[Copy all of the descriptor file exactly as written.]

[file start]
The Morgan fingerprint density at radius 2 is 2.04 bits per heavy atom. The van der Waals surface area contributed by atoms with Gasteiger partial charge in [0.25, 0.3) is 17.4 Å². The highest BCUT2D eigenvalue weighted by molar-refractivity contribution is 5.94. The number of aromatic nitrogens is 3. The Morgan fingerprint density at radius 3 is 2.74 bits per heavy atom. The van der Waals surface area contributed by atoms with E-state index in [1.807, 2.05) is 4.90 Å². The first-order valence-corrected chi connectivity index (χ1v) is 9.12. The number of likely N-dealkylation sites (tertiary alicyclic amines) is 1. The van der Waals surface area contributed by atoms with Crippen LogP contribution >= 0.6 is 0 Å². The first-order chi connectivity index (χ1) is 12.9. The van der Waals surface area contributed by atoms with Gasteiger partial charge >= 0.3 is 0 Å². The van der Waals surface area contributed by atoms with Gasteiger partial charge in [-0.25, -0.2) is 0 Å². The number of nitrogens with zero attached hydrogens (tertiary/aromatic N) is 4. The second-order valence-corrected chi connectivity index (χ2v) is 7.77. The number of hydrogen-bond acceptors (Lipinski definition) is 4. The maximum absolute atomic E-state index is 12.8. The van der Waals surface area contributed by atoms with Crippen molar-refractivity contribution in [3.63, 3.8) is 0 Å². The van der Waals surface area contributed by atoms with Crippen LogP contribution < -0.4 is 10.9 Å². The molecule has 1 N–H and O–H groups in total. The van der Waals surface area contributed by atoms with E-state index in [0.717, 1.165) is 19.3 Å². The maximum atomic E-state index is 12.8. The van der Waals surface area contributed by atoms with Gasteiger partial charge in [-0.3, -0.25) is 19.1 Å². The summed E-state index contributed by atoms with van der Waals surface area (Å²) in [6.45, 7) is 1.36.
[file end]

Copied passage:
The Morgan fingerprint density at radius 2 is 2.04 bits per heavy atom. The van der Waals surface area contributed by atoms with Gasteiger partial charge in [0.25, 0.3) is 17.4 Å². The highest BCUT2D eigenvalue weighted by molar-refractivity contribution is 5.94. The number of aromatic nitrogens is 3. The Morgan fingerprint density at radius 3 is 2.74 bits per heavy atom. The van der Waals surface area contributed by atoms with E-state index in [1.807, 2.05) is 4.90 Å². The first-order valence-corrected chi connectivity index (χ1v) is 9.12. The number of likely N-dealkylation sites (tertiary alicyclic amines) is 1. The van der Waals surface area contributed by atoms with Crippen LogP contribution >= 0.6 is 0 Å². The first-order chi connectivity index (χ1) is 12.9. The van der Waals surface area contributed by atoms with Gasteiger partial charge >= 0.3 is 0 Å². The van der Waals surface area contributed by atoms with Gasteiger partial charge in [-0.25, -0.2) is 0 Å². The number of nitrogens with zero attached hydrogens (tertiary/aromatic N) is 4. The second-order valence-corrected chi connectivity index (χ2v) is 7.77. The number of hydrogen-bond acceptors (Lipinski definition) is 4. The maximum absolute atomic E-state index is 12.8. The van der Waals surface area contributed by atoms with Crippen molar-refractivity contribution in [3.63, 3.8) is 0 Å². The van der Waals surface area contributed by atoms with Crippen LogP contribution < -0.4 is 10.9 Å². The molecule has 1 N–H and O–H groups in total. The van der Waals surface area contributed by atoms with E-state index in [0.717, 1.165) is 19.3 Å². The maximum atomic E-state index is 12.8. The van der Waals surface area contributed by atoms with Gasteiger partial charge in [-0.3, -0.25) is 19.1 Å². The summed E-state index contributed by atoms with van der Waals surface area (Å²) in [6.45, 7) is 1.36.